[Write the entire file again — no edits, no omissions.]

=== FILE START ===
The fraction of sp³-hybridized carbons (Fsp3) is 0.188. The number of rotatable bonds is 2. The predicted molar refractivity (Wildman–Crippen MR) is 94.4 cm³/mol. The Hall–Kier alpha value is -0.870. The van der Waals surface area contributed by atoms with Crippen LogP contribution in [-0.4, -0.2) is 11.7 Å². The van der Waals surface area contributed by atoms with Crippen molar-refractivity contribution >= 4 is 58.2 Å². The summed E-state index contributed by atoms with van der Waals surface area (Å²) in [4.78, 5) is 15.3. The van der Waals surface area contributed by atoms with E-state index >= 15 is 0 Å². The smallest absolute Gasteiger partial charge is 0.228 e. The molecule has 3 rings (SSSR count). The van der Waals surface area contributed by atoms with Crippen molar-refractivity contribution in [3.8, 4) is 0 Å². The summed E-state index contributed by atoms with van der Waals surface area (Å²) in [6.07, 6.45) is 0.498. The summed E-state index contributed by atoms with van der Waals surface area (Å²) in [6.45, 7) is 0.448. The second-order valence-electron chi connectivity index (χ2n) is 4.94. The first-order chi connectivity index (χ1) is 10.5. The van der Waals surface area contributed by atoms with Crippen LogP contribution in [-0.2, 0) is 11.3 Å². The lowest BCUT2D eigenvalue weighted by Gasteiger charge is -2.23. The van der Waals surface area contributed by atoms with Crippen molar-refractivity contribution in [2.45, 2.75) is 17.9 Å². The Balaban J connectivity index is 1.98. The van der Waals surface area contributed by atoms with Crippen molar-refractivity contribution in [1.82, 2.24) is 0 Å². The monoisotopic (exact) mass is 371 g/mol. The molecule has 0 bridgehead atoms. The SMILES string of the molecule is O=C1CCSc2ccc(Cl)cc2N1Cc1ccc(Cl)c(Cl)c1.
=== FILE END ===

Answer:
The fraction of sp³-hybridized carbons (Fsp3) is 0.188. The number of rotatable bonds is 2. The predicted molar refractivity (Wildman–Crippen MR) is 94.4 cm³/mol. The Hall–Kier alpha value is -0.870. The van der Waals surface area contributed by atoms with Crippen LogP contribution in [-0.4, -0.2) is 11.7 Å². The van der Waals surface area contributed by atoms with Crippen molar-refractivity contribution >= 4 is 58.2 Å². The summed E-state index contributed by atoms with van der Waals surface area (Å²) in [4.78, 5) is 15.3. The van der Waals surface area contributed by atoms with E-state index >= 15 is 0 Å². The smallest absolute Gasteiger partial charge is 0.228 e. The molecule has 3 rings (SSSR count). The van der Waals surface area contributed by atoms with Crippen molar-refractivity contribution in [3.8, 4) is 0 Å². The summed E-state index contributed by atoms with van der Waals surface area (Å²) in [6.07, 6.45) is 0.498. The summed E-state index contributed by atoms with van der Waals surface area (Å²) in [6.45, 7) is 0.448. The second-order valence-electron chi connectivity index (χ2n) is 4.94. The first-order chi connectivity index (χ1) is 10.5. The van der Waals surface area contributed by atoms with Crippen LogP contribution in [-0.2, 0) is 11.3 Å². The lowest BCUT2D eigenvalue weighted by Gasteiger charge is -2.23. The van der Waals surface area contributed by atoms with Crippen molar-refractivity contribution in [2.45, 2.75) is 17.9 Å². The Balaban J connectivity index is 1.98. The van der Waals surface area contributed by atoms with Crippen molar-refractivity contribution in [1.82, 2.24) is 0 Å². The monoisotopic (exact) mass is 371 g/mol. The molecule has 0 bridgehead atoms. The SMILES string of the molecule is O=C1CCSc2ccc(Cl)cc2N1Cc1ccc(Cl)c(Cl)c1.